The oldest university in central Europe, Charles University was founded on April 7, 1348 by Charles IV, then the Holy Roman Emperor and the King of Bohemia. From its foundation it was devoted to studia generalia and it was endowed by the emperor with all the privileges enjoyed by older European universities. In accordance with medieval conceptions of the academic range of a complete university, the newly established University had four faculties - Theology, Law, Medicine and Arts.
Soon after its foundation Prague's University - especially through the activities of Master Jan Hus - developed links with the medieval intellectual movements which were calling for reform of the church and society. The destiny of the University of Prague was always closely connected with the destiny of the Czech state and people, not only during the Hussite period but also in the following centuries. The defeat of the Bohemian Estates in 1620 and the consequences of the Thirty Years War meant the forced re-catholicization of Prague's University. A single university with four faculties - Charles-Ferdinand University - was created out of the arts faculty of Charles University (the only faculty surviving the period of Hussite Wars) and the Jesuit Clementine Academy which had already been founded in the mid-sixteenth century as a counterweight to the non-Catholic institution. The University, despite the repression, remained a center of education and scholarship and its existence acted as a stimulus for Czech national consciousness. The mid-eighteenth century saw the gradual intro-duction of enlightened reforms and this process culminated at the end of the century when even non-Catholics were granted the right to study. At the same time German replaced Latin as the language of instruction. In 1848, the year of revolutions, Prague University once again found itself at the center of national, democratic and revolutionary upheaval. The subsequent period of absolutism under prime minister Bach saw the repression of the democratic student movement and the dismantling of a whole series of liberal reforms. In the second half of the nineteenth century the University increasingly responded to the political and economic needs of the society. The upsurge in Czech national life, science, cultural and political activity forced the Vienna government to divide the University into two institutions, one German and one Czech, in 1882. These operated alongside each other even after the foundation of the independent Czechoslovak state in 1918 and the dual arrangement lasted until 1939.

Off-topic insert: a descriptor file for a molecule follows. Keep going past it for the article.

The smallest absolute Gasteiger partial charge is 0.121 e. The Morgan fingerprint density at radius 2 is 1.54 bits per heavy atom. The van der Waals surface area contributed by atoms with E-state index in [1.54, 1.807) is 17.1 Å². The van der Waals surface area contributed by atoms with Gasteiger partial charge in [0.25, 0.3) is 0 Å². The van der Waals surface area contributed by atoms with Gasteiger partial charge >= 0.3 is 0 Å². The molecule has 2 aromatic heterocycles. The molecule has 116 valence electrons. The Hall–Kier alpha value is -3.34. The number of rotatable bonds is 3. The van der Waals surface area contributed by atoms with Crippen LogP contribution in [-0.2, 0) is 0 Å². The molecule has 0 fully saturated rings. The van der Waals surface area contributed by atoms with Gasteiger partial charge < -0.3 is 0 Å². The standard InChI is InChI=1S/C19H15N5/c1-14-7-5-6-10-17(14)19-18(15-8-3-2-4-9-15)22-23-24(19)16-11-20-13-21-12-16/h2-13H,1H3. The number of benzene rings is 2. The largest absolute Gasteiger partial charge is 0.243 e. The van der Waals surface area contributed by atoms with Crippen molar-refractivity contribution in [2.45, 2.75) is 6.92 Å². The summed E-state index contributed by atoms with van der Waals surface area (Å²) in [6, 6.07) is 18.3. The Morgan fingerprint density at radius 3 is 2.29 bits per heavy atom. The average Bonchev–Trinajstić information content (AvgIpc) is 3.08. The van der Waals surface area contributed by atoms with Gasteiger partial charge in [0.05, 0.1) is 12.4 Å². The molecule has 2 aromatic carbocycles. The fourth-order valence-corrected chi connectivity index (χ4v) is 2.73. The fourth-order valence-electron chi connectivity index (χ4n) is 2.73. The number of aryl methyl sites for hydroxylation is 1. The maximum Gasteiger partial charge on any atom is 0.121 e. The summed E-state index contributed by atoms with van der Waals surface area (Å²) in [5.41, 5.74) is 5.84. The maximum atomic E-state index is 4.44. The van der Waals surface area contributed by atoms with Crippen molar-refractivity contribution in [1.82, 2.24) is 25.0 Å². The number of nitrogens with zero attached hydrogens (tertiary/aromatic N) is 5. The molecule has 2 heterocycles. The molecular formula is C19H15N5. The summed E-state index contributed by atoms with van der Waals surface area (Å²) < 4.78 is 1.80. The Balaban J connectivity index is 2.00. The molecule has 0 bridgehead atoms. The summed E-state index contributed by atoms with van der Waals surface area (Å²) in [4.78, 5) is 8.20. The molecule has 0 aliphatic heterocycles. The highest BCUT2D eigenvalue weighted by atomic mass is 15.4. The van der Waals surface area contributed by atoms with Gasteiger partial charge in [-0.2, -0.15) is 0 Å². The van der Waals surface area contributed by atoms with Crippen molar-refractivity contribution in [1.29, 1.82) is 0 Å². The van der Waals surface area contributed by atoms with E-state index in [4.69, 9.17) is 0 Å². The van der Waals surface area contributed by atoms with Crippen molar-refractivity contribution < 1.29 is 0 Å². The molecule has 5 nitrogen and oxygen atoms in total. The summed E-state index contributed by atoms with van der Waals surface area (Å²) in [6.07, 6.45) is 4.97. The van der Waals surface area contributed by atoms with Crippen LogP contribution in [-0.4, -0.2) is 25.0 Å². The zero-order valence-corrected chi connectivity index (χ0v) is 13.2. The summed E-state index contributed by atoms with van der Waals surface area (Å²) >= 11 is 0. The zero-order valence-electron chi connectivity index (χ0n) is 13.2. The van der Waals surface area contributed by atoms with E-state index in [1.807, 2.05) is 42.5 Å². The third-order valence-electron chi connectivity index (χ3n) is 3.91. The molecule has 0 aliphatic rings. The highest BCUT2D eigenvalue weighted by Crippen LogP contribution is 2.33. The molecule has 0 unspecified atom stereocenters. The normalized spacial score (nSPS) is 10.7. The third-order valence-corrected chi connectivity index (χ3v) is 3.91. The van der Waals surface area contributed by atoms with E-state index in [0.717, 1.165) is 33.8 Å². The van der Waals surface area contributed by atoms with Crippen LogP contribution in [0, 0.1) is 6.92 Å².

It was only with the establishment of Czechoslovak statehood that Charles University gained a status which fully reflected its academic and cultural importance. Its significance was underlined by the fact, that both presidents T.G.Masaryk and Eduard Bene. came from its pre-war teaching staff. The Nazi occupation in 1939 came as a massive blow to the University. One of the first repressive measures taken by the Nazis was aimed at Czech science, humanities and higher education. On November 17, 1939, the University, like all other Czech institutions of higher education, was closed by force, with a large number of the students being interned in a concentration camps. Some students were executed and their teachers persecuted. The German part of the University, some of whose students and professors had worked for the break-up of the democratic Czechoslovak state, had even before November 17, 1939 been proclaimed a University of the Reich, and, as such, it was abolished in 1945.
After the liberation of Czechoslovakia in 1945 Charles University began to develop rapidly in all its aspects. University life was soon, how-ever, to be disrupted and distorted by the effects of the Communist takeover in February 1948. The putsch led to purges, the end of academic freedoms and a harsh repression of all expressions of disagreement with the official ideology. As a result of the role of teachers and students in the Prague Spring of 1968, a new and especially painful wave of purges hit the University and its faculties in the period of so-called normalization at the beginning of the seventies. Only after the revolution which began on 17, November 1989, was there a real change in a situation which had lasted for more than forty years. The appointment of new representatives of a free academic community was legalized in January 1990, this marked the beginning of a systematic effort to remove the forty-year inheritance of deformation in the life of the University as an educational and academic institution.
Charles University consists at present of sixteen faculties and educates more than 30,000 students. The faculties are centers not only for teaching, but also for research and scholarship.
Mathematics and physics were traditionally taught within the frame of the Philosophical Faculty (Faculty of Arts). In 1920 this faculty separated from the Faculty of Natural Sciences and the Faculty of Mathematics and Physics (Czech abbreviation MFF UK) has been an individual one since 1952. Among the scholars who have worked at and/or co-operated with Charles University and its faculties while staying in Prague were Tycho Brahe, Johannes Kepler, Bernard Bolzano, Ernst Mach, Albert Einstein, Rudolf Carnap and Jaroslav Heyrovský.
The Faculty provides education for more than 2,200 students in fields of computer science (informatics), mathematics, physics, and in the teaching of these disciplines at high school level.